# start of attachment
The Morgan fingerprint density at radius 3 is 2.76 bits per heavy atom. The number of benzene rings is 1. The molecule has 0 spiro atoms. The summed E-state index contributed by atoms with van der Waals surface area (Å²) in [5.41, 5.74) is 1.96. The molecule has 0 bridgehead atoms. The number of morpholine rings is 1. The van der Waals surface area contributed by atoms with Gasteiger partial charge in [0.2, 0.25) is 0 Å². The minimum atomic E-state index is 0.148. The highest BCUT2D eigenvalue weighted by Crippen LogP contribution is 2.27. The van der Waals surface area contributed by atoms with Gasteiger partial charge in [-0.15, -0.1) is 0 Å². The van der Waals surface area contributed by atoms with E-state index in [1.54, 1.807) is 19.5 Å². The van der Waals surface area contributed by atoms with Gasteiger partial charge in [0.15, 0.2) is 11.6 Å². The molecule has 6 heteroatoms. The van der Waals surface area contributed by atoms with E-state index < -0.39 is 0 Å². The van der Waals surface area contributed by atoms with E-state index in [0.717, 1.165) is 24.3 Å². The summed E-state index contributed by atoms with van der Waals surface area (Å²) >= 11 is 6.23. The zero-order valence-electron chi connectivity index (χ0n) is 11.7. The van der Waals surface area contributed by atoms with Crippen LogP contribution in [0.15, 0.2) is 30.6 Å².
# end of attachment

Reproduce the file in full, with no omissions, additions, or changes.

The Morgan fingerprint density at radius 3 is 2.76 bits per heavy atom. The number of benzene rings is 1. The molecule has 0 spiro atoms. The summed E-state index contributed by atoms with van der Waals surface area (Å²) in [5.41, 5.74) is 1.96. The molecule has 0 bridgehead atoms. The number of morpholine rings is 1. The van der Waals surface area contributed by atoms with Gasteiger partial charge in [0.2, 0.25) is 0 Å². The minimum atomic E-state index is 0.148. The highest BCUT2D eigenvalue weighted by Crippen LogP contribution is 2.27. The van der Waals surface area contributed by atoms with Gasteiger partial charge in [-0.15, -0.1) is 0 Å². The van der Waals surface area contributed by atoms with E-state index in [1.54, 1.807) is 19.5 Å². The van der Waals surface area contributed by atoms with Gasteiger partial charge in [0.15, 0.2) is 11.6 Å². The molecule has 6 heteroatoms. The van der Waals surface area contributed by atoms with E-state index < -0.39 is 0 Å². The van der Waals surface area contributed by atoms with E-state index in [0.717, 1.165) is 24.3 Å². The summed E-state index contributed by atoms with van der Waals surface area (Å²) >= 11 is 6.23. The zero-order valence-electron chi connectivity index (χ0n) is 11.7. The van der Waals surface area contributed by atoms with Crippen LogP contribution in [0.15, 0.2) is 30.6 Å².